The plant is expected to run for about 20 years at an average production capacity of 254 kT hydrogen per year. Using Aspen Plus simulations, each unit was designed, and reactions and separations were modeled. From these designs, the overall calculated capital cost of plant installation was estimated at $1.3 billion and operational costs of $567 million. The majority of these operational costs come from raw materials, such as natural gas and oxygen, with labor and utility costs making up a small portion. In total, the yearly revenue of the plant is estimated to be $1.4 billion, made primarily from the sale of hydrogen at $5 per kg and carbon dioxide at $34 per tonne. Based on our analyses of our costs and revenue streams, we have found this to be a feasible and profitable investment that, with proper monetary aid, can begin to move forward with construction. Future blue hydrogen processes could work to further optimize reactor systems towards methane conversion and minimize energy costs associated with carbon capture, and assumptions around unit outputs could also be reevaluated in more detail. Overall, we believe that our study and design will contribute knowledge to the blue hydrogen space and draw potential investors to its market, leading to a more environmentally friendly hydrogen market.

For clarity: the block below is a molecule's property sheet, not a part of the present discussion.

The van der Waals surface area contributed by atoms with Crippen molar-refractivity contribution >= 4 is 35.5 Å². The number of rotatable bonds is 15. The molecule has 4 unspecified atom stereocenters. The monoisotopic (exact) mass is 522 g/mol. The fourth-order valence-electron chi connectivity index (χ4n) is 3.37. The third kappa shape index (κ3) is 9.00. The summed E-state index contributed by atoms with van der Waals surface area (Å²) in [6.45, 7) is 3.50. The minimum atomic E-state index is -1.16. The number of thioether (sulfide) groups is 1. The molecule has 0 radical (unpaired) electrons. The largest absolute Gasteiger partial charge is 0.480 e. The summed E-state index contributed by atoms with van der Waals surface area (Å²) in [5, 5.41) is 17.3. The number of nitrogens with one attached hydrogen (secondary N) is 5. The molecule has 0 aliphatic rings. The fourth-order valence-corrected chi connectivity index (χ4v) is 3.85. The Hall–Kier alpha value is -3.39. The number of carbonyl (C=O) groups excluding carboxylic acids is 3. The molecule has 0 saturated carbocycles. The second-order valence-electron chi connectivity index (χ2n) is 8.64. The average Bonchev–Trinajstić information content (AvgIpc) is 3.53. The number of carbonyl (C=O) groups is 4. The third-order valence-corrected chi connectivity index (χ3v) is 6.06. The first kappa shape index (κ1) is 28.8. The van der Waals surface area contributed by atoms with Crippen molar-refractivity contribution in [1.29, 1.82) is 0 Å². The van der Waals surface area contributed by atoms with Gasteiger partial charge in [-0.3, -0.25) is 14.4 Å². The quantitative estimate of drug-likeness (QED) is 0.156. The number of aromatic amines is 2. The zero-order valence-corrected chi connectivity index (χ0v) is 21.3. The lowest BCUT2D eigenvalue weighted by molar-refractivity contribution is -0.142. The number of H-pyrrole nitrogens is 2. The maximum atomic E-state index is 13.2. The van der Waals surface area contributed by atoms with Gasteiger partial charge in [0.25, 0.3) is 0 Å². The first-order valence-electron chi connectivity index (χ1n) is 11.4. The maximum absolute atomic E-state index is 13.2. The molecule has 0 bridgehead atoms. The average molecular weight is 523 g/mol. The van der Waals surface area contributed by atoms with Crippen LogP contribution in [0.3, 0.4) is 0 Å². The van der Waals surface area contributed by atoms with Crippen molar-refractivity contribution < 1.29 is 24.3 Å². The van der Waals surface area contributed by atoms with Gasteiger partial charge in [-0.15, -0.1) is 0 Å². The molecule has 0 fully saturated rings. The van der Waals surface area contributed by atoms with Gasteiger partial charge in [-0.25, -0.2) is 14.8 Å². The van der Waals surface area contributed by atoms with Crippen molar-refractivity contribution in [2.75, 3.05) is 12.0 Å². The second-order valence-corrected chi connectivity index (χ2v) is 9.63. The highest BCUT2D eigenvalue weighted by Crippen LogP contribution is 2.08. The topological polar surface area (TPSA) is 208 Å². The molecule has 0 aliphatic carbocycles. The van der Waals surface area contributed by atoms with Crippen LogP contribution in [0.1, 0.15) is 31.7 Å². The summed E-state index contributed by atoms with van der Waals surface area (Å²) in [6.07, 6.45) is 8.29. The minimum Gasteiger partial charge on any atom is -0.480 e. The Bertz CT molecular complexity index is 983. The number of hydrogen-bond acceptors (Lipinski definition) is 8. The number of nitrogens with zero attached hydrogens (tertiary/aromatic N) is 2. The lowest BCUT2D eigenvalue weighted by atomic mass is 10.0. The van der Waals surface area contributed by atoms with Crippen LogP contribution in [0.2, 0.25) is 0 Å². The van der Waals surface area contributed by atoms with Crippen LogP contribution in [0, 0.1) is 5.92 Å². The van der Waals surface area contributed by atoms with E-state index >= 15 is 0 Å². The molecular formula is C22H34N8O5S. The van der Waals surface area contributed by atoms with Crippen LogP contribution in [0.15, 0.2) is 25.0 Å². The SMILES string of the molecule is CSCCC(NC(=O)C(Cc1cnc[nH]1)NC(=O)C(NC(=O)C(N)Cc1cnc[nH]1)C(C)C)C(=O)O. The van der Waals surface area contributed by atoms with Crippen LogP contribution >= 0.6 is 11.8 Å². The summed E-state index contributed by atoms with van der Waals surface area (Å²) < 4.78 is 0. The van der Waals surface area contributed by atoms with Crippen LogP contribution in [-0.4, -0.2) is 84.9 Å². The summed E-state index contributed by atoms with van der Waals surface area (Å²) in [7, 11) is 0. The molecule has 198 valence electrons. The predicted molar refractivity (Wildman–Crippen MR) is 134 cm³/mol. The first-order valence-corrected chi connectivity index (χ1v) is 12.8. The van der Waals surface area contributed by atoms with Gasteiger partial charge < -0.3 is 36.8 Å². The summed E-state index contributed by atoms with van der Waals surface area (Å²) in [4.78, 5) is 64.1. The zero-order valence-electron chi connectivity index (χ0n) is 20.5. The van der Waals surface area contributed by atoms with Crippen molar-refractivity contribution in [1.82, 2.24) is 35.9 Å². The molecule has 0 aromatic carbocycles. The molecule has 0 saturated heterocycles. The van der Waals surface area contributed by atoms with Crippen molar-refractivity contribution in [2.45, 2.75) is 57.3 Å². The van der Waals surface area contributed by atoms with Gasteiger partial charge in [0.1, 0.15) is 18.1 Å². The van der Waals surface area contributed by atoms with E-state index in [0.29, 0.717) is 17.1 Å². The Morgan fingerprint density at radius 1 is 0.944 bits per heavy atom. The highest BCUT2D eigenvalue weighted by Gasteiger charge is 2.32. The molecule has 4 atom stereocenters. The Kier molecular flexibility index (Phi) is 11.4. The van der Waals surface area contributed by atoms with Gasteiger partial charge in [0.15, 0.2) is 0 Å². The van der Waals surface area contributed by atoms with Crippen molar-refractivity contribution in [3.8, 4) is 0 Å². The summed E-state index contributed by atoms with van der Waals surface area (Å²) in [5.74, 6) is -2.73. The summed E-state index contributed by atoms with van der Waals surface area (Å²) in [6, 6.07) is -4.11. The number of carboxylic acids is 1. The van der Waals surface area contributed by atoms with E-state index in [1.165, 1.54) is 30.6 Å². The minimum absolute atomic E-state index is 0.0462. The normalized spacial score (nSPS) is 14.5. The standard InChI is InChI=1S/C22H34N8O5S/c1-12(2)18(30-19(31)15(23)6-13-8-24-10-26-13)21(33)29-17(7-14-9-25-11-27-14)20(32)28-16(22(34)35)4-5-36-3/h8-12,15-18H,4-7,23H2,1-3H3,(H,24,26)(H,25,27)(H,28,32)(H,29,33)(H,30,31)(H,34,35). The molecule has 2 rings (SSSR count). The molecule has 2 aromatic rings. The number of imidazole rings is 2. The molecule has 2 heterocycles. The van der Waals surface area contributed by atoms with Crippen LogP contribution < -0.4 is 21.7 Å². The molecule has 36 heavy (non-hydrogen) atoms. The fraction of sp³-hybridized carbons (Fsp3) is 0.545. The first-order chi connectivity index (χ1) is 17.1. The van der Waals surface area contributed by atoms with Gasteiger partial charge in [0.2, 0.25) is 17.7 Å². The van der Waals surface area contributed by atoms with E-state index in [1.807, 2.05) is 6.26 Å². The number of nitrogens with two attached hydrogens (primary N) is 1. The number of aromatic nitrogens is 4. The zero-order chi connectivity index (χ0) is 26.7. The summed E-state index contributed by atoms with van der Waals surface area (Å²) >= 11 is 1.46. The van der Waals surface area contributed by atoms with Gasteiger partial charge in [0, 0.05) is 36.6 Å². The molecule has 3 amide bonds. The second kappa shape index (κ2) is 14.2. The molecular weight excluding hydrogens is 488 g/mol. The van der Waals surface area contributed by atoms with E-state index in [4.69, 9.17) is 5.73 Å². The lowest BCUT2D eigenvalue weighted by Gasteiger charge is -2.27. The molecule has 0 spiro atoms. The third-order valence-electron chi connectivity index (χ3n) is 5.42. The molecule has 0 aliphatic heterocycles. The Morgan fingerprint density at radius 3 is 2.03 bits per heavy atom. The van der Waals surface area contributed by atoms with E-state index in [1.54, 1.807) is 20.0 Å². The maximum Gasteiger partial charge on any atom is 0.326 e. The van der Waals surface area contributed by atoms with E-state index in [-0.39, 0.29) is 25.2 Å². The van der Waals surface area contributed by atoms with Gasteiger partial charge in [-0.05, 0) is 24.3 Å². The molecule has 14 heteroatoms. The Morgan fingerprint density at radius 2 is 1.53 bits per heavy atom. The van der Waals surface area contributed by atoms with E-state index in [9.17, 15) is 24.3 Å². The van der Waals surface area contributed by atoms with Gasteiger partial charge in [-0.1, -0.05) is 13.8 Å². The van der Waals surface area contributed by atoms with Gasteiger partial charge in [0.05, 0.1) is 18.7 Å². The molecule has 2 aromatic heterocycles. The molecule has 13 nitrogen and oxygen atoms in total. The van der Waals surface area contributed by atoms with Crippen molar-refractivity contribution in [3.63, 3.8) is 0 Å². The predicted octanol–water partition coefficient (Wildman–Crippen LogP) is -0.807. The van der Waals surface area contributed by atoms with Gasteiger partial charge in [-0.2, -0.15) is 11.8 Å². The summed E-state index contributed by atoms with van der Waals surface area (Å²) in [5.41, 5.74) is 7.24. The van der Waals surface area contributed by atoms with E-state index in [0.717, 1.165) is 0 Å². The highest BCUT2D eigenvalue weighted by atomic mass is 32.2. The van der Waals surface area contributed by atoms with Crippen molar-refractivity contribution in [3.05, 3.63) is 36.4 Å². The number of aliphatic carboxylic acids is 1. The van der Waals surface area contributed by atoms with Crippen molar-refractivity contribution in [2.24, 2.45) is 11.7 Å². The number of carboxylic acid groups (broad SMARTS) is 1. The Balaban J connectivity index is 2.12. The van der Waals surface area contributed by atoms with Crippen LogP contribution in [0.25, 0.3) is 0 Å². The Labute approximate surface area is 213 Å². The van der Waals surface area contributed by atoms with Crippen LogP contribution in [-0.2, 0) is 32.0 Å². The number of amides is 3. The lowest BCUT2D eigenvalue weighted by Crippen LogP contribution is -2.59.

Contrary to past media on nuclear power risks, 𝘊𝘩𝘦𝘳𝘯𝘰𝘣𝘺𝘭 is having a more ambivalent impact on the perception, development, and implementation of US nuclear energy. A review of literature shows that nuclear energy perceptions don’t usually match their accident occurrence rates, and media can affect how people view technology, especially nuclear energy. Data gathered for investigating and supporting this paper’s claim include national polls, various datasets, critic and audience reviews, and academic papers looking at the sociotechnical impacts of the show. In my review of this evidence, I will examine the social, political, and economic impacts of 𝘊𝘩𝘦𝘳𝘯𝘰𝘣𝘺𝘭 on America’s nuclear industry, with a particular emphasis on the alteration or lack thereof of the country’s sociotechnical imaginaries regarding future energy production. Doing this points to 𝘊𝘩𝘦𝘳𝘯𝘰𝘣𝘺𝘭 having a negative effect on the US nuclear industry purely in a correlational sense, not directly, and that this evidence isn’t particularly strong. Further, there are many critic and audience reviews stressing the show’s key message that it wasn’t primarily the technology that caused Chernobyl, but the inadequately trained personnel and Soviet Union’s administrative culture of secrecy and lies. Understanding this message, broadly speaking, points to an American sociotechnical imaginary where nuclear energy will be utilized in some degree to address our energy needs amidst the climate crisis.